When medical crews were working to save Master Chief Petty Officer Raina Hockenberry’s life after she was shot five times while serving in Afghanistan, she heard a doctor evaluating her shattered leg pronounce “unlikely to return to the field.”
In the aftermath, she thought, “I’ll show you.”
Hockenberry, 40, who visited with veterans Friday at the Heroes Cafe at Festival Foods in Kenosha, did return to the field.
She is stationed in Pearl Harbor, Hawaii, serving on the USS Port Royal, a missile cruiser.
She also competes in Wounded Warrior adaptive sports, and last year represented the Navy at the Invictus Games in Australia.
Every Friday, the Heroes Cafe offers a chance for local veterans to get together for coffee and fellowship. The space was packed with veterans Friday morning, most of them regulars, most elderly, many wearing baseball caps emblazoned with their branch of service. Veterans stopped to chat with Hockenberry or have their pictures taken with her.
Hockenberry, who grew up as part of a military family, said the service of many older veterans was not appreciated when they fought in conflicts like Vietnam.
“When I came home I was treated like a hero — I’m not — but that is because of what these guys went through,” she said.
Attack in Afghanistan
She was wounded on Aug. 5, 2014, as part of a group accompanying Army Maj. Gen. Harold Greene, the deputy commander of Combined Security Transition Command Afghanistan, to a training facility for the Afghan military. She had been working on a training mission that had American military personnel training Afghan military.
While at the facility, in what is called a “green on blue” attack, an Afghan soldier opened fire on the assembled group, killing Green and wounding 15 people, including Hockenberry.
She was shot five times, in the leg, hip and abdomen.
Her femoral artery was cut — she was saved from bleeding to death by the skill of medics — and more than six inches of her tibia was destroyed.
Dan Boring, a member of Southern Wisconsin All Airborne Chapter, which raises money for wounded veterans, met Hockenberry in 2014 at Walter Reed National Military Medical Center in Bethesda, Md.
He said she was sitting in a wheelchair, and he started chatting with her.
“I asked her where she was from and she said Kenosha,” he said. “I said ‘no way!’ (and) she showed me her driver’s license.”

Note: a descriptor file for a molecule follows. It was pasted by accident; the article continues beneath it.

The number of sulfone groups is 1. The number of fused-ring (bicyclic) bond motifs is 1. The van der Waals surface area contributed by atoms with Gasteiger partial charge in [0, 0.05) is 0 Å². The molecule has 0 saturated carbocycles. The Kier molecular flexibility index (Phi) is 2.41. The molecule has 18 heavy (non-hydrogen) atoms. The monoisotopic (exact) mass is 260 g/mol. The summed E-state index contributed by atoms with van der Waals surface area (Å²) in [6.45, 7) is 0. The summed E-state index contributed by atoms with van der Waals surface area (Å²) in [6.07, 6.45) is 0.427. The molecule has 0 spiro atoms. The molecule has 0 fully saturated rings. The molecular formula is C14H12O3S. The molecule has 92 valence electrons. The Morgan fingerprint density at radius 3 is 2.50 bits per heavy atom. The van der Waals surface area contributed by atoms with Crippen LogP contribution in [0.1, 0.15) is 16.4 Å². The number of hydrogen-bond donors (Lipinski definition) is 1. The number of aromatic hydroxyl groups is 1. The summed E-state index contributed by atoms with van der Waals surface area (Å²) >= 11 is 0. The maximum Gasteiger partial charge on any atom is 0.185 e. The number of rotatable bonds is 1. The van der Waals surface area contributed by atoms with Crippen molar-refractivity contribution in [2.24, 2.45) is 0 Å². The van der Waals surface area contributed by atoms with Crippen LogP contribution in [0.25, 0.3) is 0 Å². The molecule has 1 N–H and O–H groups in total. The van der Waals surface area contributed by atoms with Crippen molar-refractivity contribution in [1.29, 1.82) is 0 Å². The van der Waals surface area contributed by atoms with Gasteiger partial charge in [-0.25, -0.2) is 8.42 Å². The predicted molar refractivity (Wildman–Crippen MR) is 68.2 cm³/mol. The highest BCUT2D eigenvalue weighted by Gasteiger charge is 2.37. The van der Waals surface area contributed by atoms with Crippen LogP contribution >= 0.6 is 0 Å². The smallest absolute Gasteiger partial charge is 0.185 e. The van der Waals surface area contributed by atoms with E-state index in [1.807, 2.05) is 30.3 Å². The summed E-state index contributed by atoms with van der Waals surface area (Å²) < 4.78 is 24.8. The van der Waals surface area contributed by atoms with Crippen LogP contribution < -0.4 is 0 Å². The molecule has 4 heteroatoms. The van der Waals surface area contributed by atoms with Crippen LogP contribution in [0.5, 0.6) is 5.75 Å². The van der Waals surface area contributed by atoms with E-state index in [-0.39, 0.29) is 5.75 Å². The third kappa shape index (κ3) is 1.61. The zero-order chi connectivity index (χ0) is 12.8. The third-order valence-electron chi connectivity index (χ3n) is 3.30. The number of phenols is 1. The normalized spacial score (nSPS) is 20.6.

Although she grew up mostly in Hawaii, Hockenberry became attached to Kenosha when she was stationed at Great Lakes Naval Base more than a decade ago.
She and her husband — also in the Navy — bought a house here. Her son attended boarding school in Oconomowoc.
“We’re thinking of retiring here,” she said.
Although. as a native of Hawaii. she’s not a fan of the cold weather, she said when her family lived here they were struck by the community’s support of the military.
“I’d be driving to work in uniform and I’d stop for coffee and go to pay and they’d say, ‘Someone took care of that for you,’” she said, saying that was a common occurrence here that has seldom happened elsewhere. “Kenosha’s really extraordinary.”
Boring asked if she would come to Kenosha for the group’s annual St. Patrick’s Day dance. She attended that year, and several times since.
This weekend will be her fourth time at the event.
“The first year she came she couldn’t dance,” Boring said.
Determined to serve
Hockenberry spent 15 months in an external frame designed to support her leg and attempted to get her tibia to regrow.
Her entire aim, she said, was to get back to active duty. In the Navy, if you have an above-the-knee amputation you can’t serve on a ship. And she was determined to get back on a ship.
She now wears an external brace that holds her weight, a modified prosthetic that allows her to walk — and to dance.
An athlete before her injury, she said she was initially reluctant to take part in the Wounded Warrior games, reluctant to see herself as wounded.
But she has grown to love the competition — and the spirit of camaraderie and support among the athletes.
She won eight gold medals and set four records while competing in the Wounded Warrior games in 2018, according to the Navy Times.
At the Invictus Games — where she was the only woman representing the U.S. Navy — she competed in cycling, powerlifting and swimming. She won gold in swimming.
Hockenberry said she still encounters people who aren’t quite sure what to think of a female master chief with a serious combat injury and a prosthetic keeping her on her feet.
“I had a TSA agent accuse me of lying once,” she said. “She was an older lady, and she said, ‘Women don’t fight in the military,’ and I said, ‘Yes ma’am, we do now.’”